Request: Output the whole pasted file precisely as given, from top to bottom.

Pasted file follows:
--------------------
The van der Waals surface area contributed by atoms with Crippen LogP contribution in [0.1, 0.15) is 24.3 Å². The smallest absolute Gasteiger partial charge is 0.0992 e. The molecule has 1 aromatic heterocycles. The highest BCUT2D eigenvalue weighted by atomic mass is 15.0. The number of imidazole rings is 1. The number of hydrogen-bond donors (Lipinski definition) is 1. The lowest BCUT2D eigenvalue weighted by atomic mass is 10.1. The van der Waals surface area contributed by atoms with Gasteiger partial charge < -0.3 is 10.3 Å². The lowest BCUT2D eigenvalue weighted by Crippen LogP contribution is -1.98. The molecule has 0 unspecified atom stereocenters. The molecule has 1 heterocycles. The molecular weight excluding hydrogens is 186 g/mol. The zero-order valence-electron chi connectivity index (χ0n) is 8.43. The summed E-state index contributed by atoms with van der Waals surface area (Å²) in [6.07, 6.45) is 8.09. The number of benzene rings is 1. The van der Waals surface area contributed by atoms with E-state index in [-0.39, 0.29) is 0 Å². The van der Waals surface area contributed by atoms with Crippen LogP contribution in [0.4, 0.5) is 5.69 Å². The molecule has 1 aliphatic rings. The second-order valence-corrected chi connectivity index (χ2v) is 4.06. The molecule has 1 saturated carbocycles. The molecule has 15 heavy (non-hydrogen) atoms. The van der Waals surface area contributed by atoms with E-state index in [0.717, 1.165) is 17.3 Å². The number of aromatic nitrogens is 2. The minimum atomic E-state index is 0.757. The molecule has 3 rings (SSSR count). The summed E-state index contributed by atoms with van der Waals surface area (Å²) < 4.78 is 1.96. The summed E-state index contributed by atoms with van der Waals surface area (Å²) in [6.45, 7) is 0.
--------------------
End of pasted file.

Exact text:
The van der Waals surface area contributed by atoms with Crippen LogP contribution in [0.1, 0.15) is 24.3 Å². The smallest absolute Gasteiger partial charge is 0.0992 e. The molecule has 1 aromatic heterocycles. The highest BCUT2D eigenvalue weighted by atomic mass is 15.0. The number of imidazole rings is 1. The number of hydrogen-bond donors (Lipinski definition) is 1. The lowest BCUT2D eigenvalue weighted by atomic mass is 10.1. The van der Waals surface area contributed by atoms with Gasteiger partial charge < -0.3 is 10.3 Å². The lowest BCUT2D eigenvalue weighted by Crippen LogP contribution is -1.98. The molecule has 0 unspecified atom stereocenters. The molecule has 1 heterocycles. The molecular weight excluding hydrogens is 186 g/mol. The zero-order valence-electron chi connectivity index (χ0n) is 8.43. The summed E-state index contributed by atoms with van der Waals surface area (Å²) in [6.07, 6.45) is 8.09. The number of benzene rings is 1. The van der Waals surface area contributed by atoms with E-state index in [-0.39, 0.29) is 0 Å². The van der Waals surface area contributed by atoms with Crippen LogP contribution in [0.4, 0.5) is 5.69 Å². The molecule has 1 aliphatic rings. The second-order valence-corrected chi connectivity index (χ2v) is 4.06. The molecule has 1 saturated carbocycles. The molecule has 15 heavy (non-hydrogen) atoms. The van der Waals surface area contributed by atoms with E-state index in [0.717, 1.165) is 17.3 Å². The number of aromatic nitrogens is 2. The minimum atomic E-state index is 0.757. The molecule has 3 rings (SSSR count). The summed E-state index contributed by atoms with van der Waals surface area (Å²) < 4.78 is 1.96. The summed E-state index contributed by atoms with van der Waals surface area (Å²) in [6.45, 7) is 0.